Important Announcement:

We announce the start of an observing campaign to study incoming Oort Cloud comet C/2013 A1 (Siding Spring), which is predicted to have an extremely close approach to Mars of 134,000km +/- 5,000km on October 19, 2014.

Early observations taken now will help modelers assess what hazard, if any, the comet poses to the spacecraft currently orbiting and roving Mars. Later observations starting this summer when the comet is better seen from Earth will be able to characterize the composition and production rates from the comet, which will aid the newly arriving NASA MAVEN spacecraft. Observations taken during the close encounter will observe an event unique in modern history: a planet flying through a comet's coma.

We have a new website dedicated to this campaign: This new site is the primary focus of our efforts now, so if you're looking for new blog posts and info from the CIOC team, you should head over to that site.

--The CIOC

Welcome to the CIOC!

An enhanced image of Comet ISON, from Hubble Space Telescope data taken in May 2013

The NASA Comet ISON Observing Campaign is a NASA-backed program tasked with encouraging and facilitating a massive, global and celestial observing campaign for Comet C/2012 S1 (ISON).

In November 2013, comet C/2012 S1 (ISON) will pass the Sun at just 0.012AU (~1.1-million kilometers above the solar surface), classifying it as a Sungrazing Comet, and potentially a spectacular one! Comet ISON is still far away, and as both a dynamically new object and a sungrazing comet, it is difficult to predict exactly how bright the comet will become in November. However, there does exist the potential for this to be one of the brighter comets of the past century. And even if it does not live up to that lofty goal, it will nonetheless be a relatively large sungrazing comet, fresh from the Oort Cloud, getting its first ever experience with the Sun's immense gravitational pull and intense radiation. Regardless of ISON's brightness, these facts alone make it an extremely attractive target to astronomers, and one that is potentially rich with new science. To that end, NASA has requested a small committee of cometary experts to be formed and coordinate an observing campaign for this comet, under the assumption that it will enter the inner solar system during the middle of 2013 as at least a reasonably bright comet, and provide us with an unprecedented opportunity to witness the vaporizing of pristine solar system material as it nears perihelion.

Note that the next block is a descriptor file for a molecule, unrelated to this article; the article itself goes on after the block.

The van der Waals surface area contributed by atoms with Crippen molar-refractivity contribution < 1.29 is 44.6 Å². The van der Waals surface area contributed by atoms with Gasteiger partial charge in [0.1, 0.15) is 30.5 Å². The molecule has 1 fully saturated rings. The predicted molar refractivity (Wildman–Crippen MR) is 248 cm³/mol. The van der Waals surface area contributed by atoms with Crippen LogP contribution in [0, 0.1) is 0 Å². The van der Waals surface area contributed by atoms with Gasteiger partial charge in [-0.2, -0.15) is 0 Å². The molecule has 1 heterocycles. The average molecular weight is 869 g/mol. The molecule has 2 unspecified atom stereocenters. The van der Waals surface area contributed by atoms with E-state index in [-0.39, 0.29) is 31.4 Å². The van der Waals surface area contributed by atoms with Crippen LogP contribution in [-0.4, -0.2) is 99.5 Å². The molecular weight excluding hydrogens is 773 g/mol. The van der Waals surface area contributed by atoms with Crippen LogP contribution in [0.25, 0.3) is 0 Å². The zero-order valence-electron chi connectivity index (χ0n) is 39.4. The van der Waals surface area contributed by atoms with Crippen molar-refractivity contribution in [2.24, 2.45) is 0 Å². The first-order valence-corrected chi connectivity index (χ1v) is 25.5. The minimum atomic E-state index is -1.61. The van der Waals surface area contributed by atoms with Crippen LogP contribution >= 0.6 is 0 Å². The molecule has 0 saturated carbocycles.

This CIOC website is the hub for up-to-date information about Comet ISON, information on participation in the Campaign and how you can help, links to relevant observatories and programs, and blog postings from CIOC Team members. Over the coming weeks, as ISON makes its close approach to the Sun and an increasing volume of observations are made, you can expect to see a corresponding increase in the number of articles, blog posts and images appearing on the site.